Groundwater recharge assessment was undertaken in the crystalline aquifer of the Upper Crocodile River Basin, Johannesburg South Africa. The basin is characterised by the complex hydrogeological setting represented by weathered and fractured granitic gneisses overlain by quartzite, shale and dolostone. A number of recharge estimation methods including the Stable Isotope Enrichment Shift method, were tested. The measurement of δ 18O and δD in springsrevealed the presence of high elevation recharge or cold weather recharge that occurs prior to extreme evaporation, undergoing deep circulation and discharging at the contact between the Witwatersrand quartzite and the underlying shale. In the dolostones, recharge occurs after evaporation at higher elevation undergoing deeper circulation through the dissolution cavities.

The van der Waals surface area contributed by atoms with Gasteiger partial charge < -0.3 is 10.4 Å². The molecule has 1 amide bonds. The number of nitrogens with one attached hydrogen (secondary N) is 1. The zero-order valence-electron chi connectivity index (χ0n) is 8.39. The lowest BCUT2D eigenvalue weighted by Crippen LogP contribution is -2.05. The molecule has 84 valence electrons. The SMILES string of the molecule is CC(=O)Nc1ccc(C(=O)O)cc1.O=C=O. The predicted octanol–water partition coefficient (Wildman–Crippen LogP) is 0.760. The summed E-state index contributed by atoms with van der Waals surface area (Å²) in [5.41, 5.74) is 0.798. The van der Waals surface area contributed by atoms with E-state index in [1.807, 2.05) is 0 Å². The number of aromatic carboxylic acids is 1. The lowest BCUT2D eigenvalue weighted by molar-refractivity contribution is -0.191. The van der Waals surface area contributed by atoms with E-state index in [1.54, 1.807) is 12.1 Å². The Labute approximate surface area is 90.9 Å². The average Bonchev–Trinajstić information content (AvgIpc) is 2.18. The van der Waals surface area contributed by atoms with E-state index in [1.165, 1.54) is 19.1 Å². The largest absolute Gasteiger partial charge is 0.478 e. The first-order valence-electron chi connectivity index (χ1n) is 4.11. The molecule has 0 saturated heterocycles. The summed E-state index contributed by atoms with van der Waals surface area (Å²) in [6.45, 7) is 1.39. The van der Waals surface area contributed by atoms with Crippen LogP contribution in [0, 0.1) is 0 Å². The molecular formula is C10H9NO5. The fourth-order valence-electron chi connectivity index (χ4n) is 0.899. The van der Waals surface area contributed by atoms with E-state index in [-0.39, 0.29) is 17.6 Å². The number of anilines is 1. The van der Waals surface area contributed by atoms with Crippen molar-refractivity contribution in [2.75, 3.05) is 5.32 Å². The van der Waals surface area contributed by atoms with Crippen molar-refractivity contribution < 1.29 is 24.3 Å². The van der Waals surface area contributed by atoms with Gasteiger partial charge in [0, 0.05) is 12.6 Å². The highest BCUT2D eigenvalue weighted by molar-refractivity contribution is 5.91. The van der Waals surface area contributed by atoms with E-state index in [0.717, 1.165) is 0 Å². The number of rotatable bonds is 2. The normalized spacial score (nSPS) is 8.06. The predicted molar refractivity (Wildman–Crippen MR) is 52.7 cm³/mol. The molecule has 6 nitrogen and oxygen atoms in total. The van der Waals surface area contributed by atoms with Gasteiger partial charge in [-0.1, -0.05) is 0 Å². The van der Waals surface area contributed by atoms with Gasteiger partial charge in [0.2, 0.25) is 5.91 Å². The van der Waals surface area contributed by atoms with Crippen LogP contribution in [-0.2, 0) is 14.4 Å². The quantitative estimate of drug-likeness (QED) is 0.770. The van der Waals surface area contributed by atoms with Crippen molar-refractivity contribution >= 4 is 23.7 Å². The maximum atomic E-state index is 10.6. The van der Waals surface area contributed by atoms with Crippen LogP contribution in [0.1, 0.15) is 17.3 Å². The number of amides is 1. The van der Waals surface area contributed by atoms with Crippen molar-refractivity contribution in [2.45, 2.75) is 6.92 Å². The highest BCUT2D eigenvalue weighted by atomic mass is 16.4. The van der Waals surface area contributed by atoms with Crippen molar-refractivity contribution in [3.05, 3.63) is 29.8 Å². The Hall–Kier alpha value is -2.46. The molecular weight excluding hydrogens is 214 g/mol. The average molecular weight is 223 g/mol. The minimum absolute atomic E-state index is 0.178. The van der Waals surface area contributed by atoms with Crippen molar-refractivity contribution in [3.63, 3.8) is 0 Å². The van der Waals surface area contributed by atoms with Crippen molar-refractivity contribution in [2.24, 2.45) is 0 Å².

The Water Table Fluctuation method in the dolostone resulted in the mean annual recharge of 99 mm/year, representing 14% of mean annual precipitation. The Reservoir Water Balance method revealed that the Pretoria Group shale aquifer contributes 16% of dam water outflow per year (groundwater discharge) which equates to 3 429 662 m3 on average, while 7% of dam inflow is lost to groundwater constituting groundwater recharge of average 2 084 131 m3 per annum. Baseflow Separation method applied gave an average recharge value of 9.4% for the entire catchment. The estimated average recharge for the entire catchment was found to be 13% corresponding to 91 mm, which equates to 374 Mm3 . The Stable Isotope Enrichment Shift Method resulted an average annual recharge of 26.1% in the aquifers composed of quartzites and 3% in the dolostones. The method is found to be promising for application in spring regimen however, a further development is recommended since small shifts exaggerate recharge while large shifts undermine it.